The literature review shows that the kernel extracts of Moringa oleifera and Strychnos potatorum and gel of Aloe Vera have potential for their usage as coagulant for turbidity removal. But the potential of various forms of kernel (naturally and artificially dried) and parts of (seed coat/wings/pod) of Moringa oleifera seed has not been assessed for turbidity removal. The use of Aloe vera as a coagulant aid along with Moringa oleifera and Strychnos potatorum is also not studied. It can also be seen from the literature review that sand-ballasted flocculation was used effectively along with Alum and synthetic polymer as a coagulant for turbidity removal. In this context, the present study contributes to existing knowledge on use of natural coagulants for turbidity removal in the following ways:

Coagulation study with various forms of kernel and parts of Moringa oleifera seed.

  1. 1.

    Sand-ballasted flocculation with natural plant-derived coagulants (Moringa oleifera and Strychnos potatorum) and Aloe Vera as a binder (polymer).

  2. 2.

    Use of powdered activated carbon as a ballasting agent in ballasted coagulation study.

Materials and methods

Preparation of turbid water

River water was used in the study. The composition of a typical raw water sample collected from river has: turbidity 5–50 NTU, hardness 120–140 mg/L as CaCO3, pH 7–7.6, TDS 300–400 mg/L and alkalinity 200 mg/L as CaCO3. The turbidity of settled raw water collected was less than 35 NTU. Low (< 12 NTU), medium (> 13 <= 24 NTU) and high turbidity (>=25 <=35 NTU) water samples were used in the present study. The water sample with required value of turbidity for the coagulation study was prepared by either remixing with alluvial soil (< 75 µm) or by diluting it with less turbid settled water. Series of such samples were prepared, and turbidity was ascertained through measurement by nephelo-turbidity meter. Thus, in the present study, the water samples used were contributed by suspended solids normally found in river water.

Moringa oleifera seeds

The pods of Moringa oleifera were collected from various locations in Sangli district, India (M.S.). These collected pods included matured green/partially dried and completely dried on the tree. The kernel of seed from completely dried pod collected from Moringa oleifera tree is referred as naturally dried seed kernel in the study. The coat of such seeds was also used in coagulation study. The matured green/partially dried pods were either sun-dried or oven-dried. One week period was used for sun drying. Temperature of 103 °C for 2 h was used for oven drying. The kernel of seed from pods which were sun-dried was referred as sun-dried seed kernel, and the kernel of Moringa oleifera seeds which were used oven-dried was referred as oven-dried seed kernel in the present study.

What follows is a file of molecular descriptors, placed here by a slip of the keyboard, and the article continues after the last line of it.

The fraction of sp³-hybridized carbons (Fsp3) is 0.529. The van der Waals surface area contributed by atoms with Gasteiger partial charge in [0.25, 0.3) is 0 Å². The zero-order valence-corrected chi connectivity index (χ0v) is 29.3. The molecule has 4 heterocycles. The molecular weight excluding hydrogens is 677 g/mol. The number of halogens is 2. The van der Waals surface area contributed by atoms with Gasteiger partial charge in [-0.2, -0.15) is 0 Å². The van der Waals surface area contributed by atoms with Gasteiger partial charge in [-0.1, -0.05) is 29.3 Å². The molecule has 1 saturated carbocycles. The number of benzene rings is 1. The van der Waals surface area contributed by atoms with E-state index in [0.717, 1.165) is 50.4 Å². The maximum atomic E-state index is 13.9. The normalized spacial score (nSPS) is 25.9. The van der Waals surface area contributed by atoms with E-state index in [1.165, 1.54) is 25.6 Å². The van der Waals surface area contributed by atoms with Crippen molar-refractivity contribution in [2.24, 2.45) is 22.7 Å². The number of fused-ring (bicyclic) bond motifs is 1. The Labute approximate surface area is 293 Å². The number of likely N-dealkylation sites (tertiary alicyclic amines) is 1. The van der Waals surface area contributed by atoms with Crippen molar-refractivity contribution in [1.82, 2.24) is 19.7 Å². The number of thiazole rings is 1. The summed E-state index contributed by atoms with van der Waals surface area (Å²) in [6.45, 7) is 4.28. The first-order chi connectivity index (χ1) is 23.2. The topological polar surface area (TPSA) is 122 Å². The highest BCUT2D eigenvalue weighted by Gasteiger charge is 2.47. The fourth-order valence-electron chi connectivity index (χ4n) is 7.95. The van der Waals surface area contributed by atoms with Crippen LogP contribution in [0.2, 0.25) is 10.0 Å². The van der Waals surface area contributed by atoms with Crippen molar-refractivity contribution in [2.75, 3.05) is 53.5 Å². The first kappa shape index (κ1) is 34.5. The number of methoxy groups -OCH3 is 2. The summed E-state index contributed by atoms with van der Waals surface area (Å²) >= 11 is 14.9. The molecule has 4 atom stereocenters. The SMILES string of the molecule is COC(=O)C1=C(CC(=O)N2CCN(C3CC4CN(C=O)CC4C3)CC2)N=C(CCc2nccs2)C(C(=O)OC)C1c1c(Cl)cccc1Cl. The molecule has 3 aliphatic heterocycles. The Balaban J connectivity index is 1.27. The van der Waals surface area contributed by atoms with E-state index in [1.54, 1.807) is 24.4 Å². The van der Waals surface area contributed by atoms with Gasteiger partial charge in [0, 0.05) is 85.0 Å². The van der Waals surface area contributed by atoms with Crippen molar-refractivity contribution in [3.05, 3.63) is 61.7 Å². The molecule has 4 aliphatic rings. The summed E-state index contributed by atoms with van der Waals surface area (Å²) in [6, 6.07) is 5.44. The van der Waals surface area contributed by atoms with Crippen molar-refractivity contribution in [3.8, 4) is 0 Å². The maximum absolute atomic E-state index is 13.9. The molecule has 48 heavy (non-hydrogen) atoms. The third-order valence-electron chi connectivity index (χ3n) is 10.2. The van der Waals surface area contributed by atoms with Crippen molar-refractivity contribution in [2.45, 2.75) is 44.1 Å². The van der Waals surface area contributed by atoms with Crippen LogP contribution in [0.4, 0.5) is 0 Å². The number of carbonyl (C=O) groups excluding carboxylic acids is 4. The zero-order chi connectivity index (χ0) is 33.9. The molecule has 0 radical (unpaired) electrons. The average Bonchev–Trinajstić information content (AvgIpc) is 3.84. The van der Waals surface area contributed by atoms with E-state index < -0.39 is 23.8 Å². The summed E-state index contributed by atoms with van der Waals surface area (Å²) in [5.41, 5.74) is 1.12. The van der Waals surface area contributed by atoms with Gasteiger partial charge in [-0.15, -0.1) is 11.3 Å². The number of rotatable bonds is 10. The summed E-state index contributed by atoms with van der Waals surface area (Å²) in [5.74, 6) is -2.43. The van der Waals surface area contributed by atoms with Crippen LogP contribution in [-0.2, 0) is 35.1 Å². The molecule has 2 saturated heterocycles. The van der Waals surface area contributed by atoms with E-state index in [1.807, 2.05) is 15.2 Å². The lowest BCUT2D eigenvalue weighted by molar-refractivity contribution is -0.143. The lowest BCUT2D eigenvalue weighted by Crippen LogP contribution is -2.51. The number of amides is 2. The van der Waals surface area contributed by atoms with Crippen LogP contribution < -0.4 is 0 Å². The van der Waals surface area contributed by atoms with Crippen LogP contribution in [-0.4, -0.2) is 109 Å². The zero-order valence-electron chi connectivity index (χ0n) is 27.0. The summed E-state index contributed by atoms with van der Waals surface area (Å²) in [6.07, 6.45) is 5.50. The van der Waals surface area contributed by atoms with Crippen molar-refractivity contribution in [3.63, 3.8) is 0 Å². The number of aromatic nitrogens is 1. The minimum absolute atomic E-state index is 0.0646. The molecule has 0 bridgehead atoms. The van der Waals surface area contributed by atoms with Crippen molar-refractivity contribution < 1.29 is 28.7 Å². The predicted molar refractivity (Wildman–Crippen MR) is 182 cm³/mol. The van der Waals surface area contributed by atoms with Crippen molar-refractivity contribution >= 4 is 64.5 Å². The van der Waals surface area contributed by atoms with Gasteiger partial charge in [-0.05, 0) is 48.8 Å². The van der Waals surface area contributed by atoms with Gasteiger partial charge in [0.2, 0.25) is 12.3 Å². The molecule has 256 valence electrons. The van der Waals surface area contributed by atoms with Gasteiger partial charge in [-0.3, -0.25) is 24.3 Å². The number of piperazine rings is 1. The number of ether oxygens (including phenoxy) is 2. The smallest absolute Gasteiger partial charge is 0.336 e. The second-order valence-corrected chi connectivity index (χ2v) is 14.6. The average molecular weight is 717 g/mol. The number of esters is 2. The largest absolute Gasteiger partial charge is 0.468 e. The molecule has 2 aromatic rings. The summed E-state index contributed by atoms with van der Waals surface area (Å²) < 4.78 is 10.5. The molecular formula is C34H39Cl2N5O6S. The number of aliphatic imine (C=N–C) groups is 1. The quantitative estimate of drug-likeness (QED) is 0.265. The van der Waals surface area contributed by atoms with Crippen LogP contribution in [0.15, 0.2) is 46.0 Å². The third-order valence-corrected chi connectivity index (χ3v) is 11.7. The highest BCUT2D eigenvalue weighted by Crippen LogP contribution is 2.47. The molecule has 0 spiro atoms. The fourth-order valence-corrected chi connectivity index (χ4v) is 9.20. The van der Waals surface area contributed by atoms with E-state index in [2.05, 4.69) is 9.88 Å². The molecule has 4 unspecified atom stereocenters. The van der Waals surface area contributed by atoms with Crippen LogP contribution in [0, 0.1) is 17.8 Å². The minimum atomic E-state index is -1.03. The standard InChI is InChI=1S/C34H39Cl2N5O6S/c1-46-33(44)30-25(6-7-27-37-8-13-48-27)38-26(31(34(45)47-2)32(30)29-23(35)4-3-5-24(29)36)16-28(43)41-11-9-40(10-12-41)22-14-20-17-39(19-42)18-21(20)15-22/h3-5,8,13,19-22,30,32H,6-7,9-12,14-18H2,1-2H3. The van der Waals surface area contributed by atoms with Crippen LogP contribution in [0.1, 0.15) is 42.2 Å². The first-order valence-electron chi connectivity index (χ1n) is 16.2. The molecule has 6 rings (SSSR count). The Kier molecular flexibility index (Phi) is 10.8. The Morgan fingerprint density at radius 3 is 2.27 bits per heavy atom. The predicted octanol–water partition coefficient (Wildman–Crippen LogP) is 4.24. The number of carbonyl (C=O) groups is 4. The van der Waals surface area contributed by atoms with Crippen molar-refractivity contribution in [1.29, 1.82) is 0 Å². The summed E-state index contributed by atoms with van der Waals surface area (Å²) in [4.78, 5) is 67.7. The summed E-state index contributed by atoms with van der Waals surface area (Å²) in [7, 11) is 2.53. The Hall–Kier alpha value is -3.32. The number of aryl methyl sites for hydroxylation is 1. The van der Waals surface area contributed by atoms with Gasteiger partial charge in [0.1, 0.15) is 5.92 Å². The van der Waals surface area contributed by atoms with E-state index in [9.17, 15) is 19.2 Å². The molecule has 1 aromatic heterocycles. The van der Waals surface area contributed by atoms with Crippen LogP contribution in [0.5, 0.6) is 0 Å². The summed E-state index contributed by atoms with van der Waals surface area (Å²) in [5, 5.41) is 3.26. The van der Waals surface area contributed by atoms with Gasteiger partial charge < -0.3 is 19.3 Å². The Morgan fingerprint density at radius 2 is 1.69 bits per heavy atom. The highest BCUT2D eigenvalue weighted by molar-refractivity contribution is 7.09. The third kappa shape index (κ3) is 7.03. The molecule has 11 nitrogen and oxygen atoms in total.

The kernel of seeds was used to prepare extract. The dried kernels were crushed and ground in domestic mixer to lowest possible size. One gram of pulverized kernel was mixed with 100 mL of distilled water, and the contents were blended in the mixer at highest possible speed for 60 s. The suspension was filtered and used as 1% stock solution. The fresh stock solution was prepared as and when required fresh for use. An extract of coat of naturally dried Moringa oleifera seeds was also prepared similarly.

Strychnos potatorum (Nirmali)

Strychnos potatorum seeds were procured from the market. The coating of seed was removed, and kernel was pulverized to powder. A stock solution of 0.1% strength was prepared following same procedure as discussed previously for Moringa oleifera seed kernel.

Aloe Vera

The leaves of locally available Aloe Vera plant were collected. The outer skin of the leaves was removed, and pulp/gel was separated. The gel was blended in a mixer to get uniform liquefied paste. One gram of such fresh liquefied paste was mixed in 100 mL of distilled water and blended in mixer at more than 100 rpm to get 1% solution.

Ballasting agents

Standard sand (quality defined by Bureau of Indian Standards IS650, grade-III) was used in the study as a ballasting agent. The size of sand between 90 and 150 µm and specific gravity of 2.65 was used. Powdered activated carbon (PAC) manufactured by Thermo Fisher Scientific India Pvt. Ltd., having size 75–90 µm and density of 360 kg/m3 was used as another ballasting agent alternative to sand.

Planning of experiments

The experiments were planned (1) to analyze raw and treated turbid water, (2) to carry out coagulation studies with Moringa oleifera and Strychnos potatorum as coagulant with and without Aloe Vera as coagulant aid, and (3) to conduct ballasted flocculation studies with clean standard sand and PAC. All the experiments of conventional and ballasted flocculation were performed with a standard jar test apparatus. The range of coagulant dose (10–100 mg/L for Moringa oleifera and 0.20–1 mg/L for Strychnos potatorum) and dose of coagulant aid Aloe Vera (10–100 mg/L) was used. These dosages were identified through trials and by referring the literature. The optimum pH was also determined for effective removal of turbidity. The coagulation studies were used as a reference to compare the results with that of ballasted flocculation. The maximum dosage of standard micro-sand and PAC used was 4 g/L and 0.50 g/L, respectively. In the ballasted flocculation study, optimum dose of Aloe Vera as a polymer was determined followed by determination of optimum dose of coagulant for particular ballasting agent dose. Therefore, series of experiments using Aloe Vera were planned. Five experiments were conducted for each dosage to assess the effectiveness of treatment, and average of these results was taken for discussions.